The spread of informational access has created an ideal environment for companies with an emphasis on social engagement, personalization, and user experience. But, over the past 20 years, publishers have been met with challenge after challenge as they have worked to keep up with the growth of non-traditional tech competitors.
According to a Pew Research Center analysis, the U.S. daily newspapers – both print and digital – fell 8% in 2016, marking the 28th consecutive year of declines. Additionally, as reported by Statista, digital publishing revenue decreased by 4.5 billion U.S. dollars between 2011 and 2018, with more declines expected in the coming years.
As a result, publishers have suffered huge losses, resulting in large layoffs and restructuring of their businesses. CNN, recently had to buyout 100 employees, adding to the already 2,700 jobs lost this year, and 5,000 additional jobs over the last 5 years.
One major problem with publishers’ strategies is that they have stopped thinking about the user and have focused mainly on driving metrics and on-site clicks in an attempt to compete with social media sites like Facebook, Twitter, and Instagram. While these social networks mastered and refined their user engagement models, providing substantive, addictive, and engaging content, publishers learned that a business model built on clickbait and unsubstantial content was not a driving force their medium.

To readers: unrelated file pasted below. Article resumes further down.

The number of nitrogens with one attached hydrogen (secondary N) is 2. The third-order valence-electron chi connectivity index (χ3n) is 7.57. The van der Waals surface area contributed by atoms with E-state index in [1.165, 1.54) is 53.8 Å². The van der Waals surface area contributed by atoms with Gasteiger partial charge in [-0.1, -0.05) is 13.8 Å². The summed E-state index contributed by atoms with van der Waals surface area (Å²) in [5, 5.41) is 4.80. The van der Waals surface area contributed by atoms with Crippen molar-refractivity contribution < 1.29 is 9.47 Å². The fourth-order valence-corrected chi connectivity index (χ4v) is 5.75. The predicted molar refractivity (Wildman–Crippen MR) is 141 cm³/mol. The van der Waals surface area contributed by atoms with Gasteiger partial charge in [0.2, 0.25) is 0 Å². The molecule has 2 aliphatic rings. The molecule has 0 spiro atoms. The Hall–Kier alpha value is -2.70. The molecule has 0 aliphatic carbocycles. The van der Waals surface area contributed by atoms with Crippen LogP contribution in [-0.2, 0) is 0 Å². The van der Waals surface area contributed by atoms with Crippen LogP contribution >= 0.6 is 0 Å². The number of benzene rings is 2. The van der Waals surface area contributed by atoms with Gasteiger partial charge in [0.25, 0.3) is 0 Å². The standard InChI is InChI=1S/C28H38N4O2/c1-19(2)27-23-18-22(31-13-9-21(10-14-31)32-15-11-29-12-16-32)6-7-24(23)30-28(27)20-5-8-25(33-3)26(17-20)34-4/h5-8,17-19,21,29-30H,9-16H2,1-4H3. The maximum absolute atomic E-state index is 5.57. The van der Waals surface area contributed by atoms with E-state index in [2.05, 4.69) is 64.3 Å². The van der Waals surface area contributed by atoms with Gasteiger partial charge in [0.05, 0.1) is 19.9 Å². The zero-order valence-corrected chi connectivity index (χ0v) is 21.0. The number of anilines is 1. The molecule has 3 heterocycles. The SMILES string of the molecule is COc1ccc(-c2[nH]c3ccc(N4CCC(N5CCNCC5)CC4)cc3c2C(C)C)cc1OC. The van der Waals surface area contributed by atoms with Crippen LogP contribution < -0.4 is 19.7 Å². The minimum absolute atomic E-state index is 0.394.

The reality is that good content is what drives traffic, while communities and engagement are keeping people on pages. Unironically, Facebook has now been at the forefront of losing engagement due to shifting the demographic behaviors and preferences, losing revenue from advertisers after they adjusted their ‘News Feed’ algorithms last year. By limiting access to content, they essentially eliminated a major platform to discuss content. In the process, they also eroded industry trust and relationships with publishers. Drawing from our experience working with thousands of publishers, including 80% of the US top tier media houses, we’ve come to a deep understanding that people, and not page views are what carry the day.
The continuing layoffs and falling engagement of users on Facebook are just symptoms of an advertising model of business that relies too heavily on clickbait. Identifying and nurturing the growth of a loyal user base via revenue diversification and real onsite engagement, community-building and engagement is the most appropriate path towards a sustainable business model.
Instead of focusing on vanity metrics, publishers can find success by focusing on lifetime value, which allows them to efficiently allocate resources towards valuable users that result in the most sustainable business plan and improves the average life cycle per user. Once identified, these valuable or “power users” will ultimately feed into a virtuous cycle of engagement and community building, oftentimes drawing in more users as a result of their engagement.
Strategies focused on community-building and engagement have been powerful for publishers since the advent of news. And as Facebook begins losing engagement, publishers have a chance to take back their conversations and direct content in more engaging and meaningful ways on their own platforms if they put the focus back on who matters the most: the user.
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